- Mike Koozmin/The S.F. Examiner
- Muni defends that switchbacks are necessary to address service disruptions in other parts of The City.
Muni’s practice of stopping transit lines and turning them around before the final destination shows a disregard for passengers, doesn’t improve service and is not widely practiced by other transit agencies, according to a new civil grand jury report.
But Muni officials have defended the practice — called a switchback — as a necessary tool to address service disruptions and delays on other parts of the system. When the system gets overrun with passengers — as is expected during this weekend’s Outside Lands Music and Arts Festival — the agency needs to assign other trains to help deal with the crowds, according to Muni.
The report, released Thursday, focused on unscheduled switchbacks on Muni’s light-rail lines. The study reported that there was no statistical evidence available to show that unscheduled switchbacks help alleviate delays or improve scheduling. In comparison with several other transit agencies, including systems in Paris and New York, only one actually used the practice.
The report also stated that Muni has done a poor job of using technology to improve communications services, and that the switchbacks “showed a callous disregard for the welfare of riders.”
“It’s insulting to the riders when they’re left standing outside in the rain because of switchbacks,” said Mario Choi, one of the authors of the report.
The San Francisco Municipal Transportation Agency, which operates Muni, strongly disputed the report, saying it exhibited “extreme institutional bias and is fraught with inflammatory language.”
John Haley, director of transit for the SFMTA, said the agency recognizes the inconvenience of the practice, and has worked on reducing the number of monthly switchbacks from a high of 264 in January to 82 in July — a decrease that was ignored in the report. He also said the agency provided ample evidence to show the need for unscheduled switchbacks.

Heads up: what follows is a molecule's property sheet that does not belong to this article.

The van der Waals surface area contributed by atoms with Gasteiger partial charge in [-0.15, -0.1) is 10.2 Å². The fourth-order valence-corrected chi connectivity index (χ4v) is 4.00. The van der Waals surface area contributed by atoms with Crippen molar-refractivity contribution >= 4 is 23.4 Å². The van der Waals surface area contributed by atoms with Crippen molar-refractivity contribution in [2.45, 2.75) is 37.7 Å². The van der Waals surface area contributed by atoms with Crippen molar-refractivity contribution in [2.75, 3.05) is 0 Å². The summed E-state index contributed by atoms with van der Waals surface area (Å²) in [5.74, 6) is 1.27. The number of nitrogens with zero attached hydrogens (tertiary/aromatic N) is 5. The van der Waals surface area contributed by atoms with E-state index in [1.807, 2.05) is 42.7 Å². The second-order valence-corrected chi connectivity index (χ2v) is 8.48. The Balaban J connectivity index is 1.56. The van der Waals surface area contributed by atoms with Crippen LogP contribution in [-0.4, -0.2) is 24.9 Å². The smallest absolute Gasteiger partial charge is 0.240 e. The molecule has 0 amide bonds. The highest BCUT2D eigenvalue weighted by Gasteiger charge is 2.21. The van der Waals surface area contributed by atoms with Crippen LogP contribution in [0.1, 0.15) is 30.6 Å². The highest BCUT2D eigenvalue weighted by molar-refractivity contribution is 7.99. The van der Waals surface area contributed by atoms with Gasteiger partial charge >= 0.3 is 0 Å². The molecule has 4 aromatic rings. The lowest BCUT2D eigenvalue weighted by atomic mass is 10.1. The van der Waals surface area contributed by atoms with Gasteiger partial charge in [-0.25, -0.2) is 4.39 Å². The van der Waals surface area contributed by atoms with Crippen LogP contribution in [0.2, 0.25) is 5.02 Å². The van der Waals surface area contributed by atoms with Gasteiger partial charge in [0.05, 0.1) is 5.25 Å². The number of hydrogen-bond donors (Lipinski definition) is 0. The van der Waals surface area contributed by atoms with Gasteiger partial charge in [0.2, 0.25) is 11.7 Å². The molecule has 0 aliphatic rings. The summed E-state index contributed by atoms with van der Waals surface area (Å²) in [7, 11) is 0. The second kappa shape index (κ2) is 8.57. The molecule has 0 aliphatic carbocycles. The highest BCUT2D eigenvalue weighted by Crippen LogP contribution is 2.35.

Haley said that transit operators across the country frequently use switchbacks, and that the comparisons to Muni in the report, such as the New York subway and the Paris Metro, are run on separated railways — systems not comparable to Muni’s vehicles, which often share the road with traffic.
“I don’t think anyone has walked down Market Street and got deja vu for Paris,” Haley said.
Supervisor Scott Wiener, who has presided over Board of Supervisors hearings about Muni switchbacks, said it’s extremely frustrating for passengers when they are not alerted ahead of time about the practice.
However, he disagreed with the civil grand jury’s contention that switchbacks should only be used in the case of accidents or breakdowns.
“There are times when switchbacks are necessary in order to create operational flexibilities,” Wiener said.
Haley said the agency has hired two new public information officers to provide passenger updates about switchbacks on Twitter. It has also worked on programming message signs and audio announcements in underground stations to alert passengers about upcoming switchbacks. In the next eight weeks, the agency hopes to display such updates on its NextBus electronic signs.
“What’s particularly disappointing about this is that this report represents a lost opportunity,” Haley said. “The report could have been used to engage us and engage the citizens in a dialogue in how to improve the reliability of the system.”
In recent months, Muni has cut switchbacks on light-rail transit lines.
|Month||Number of Switchbacks|
*Represents 0.03 percent of all daily trips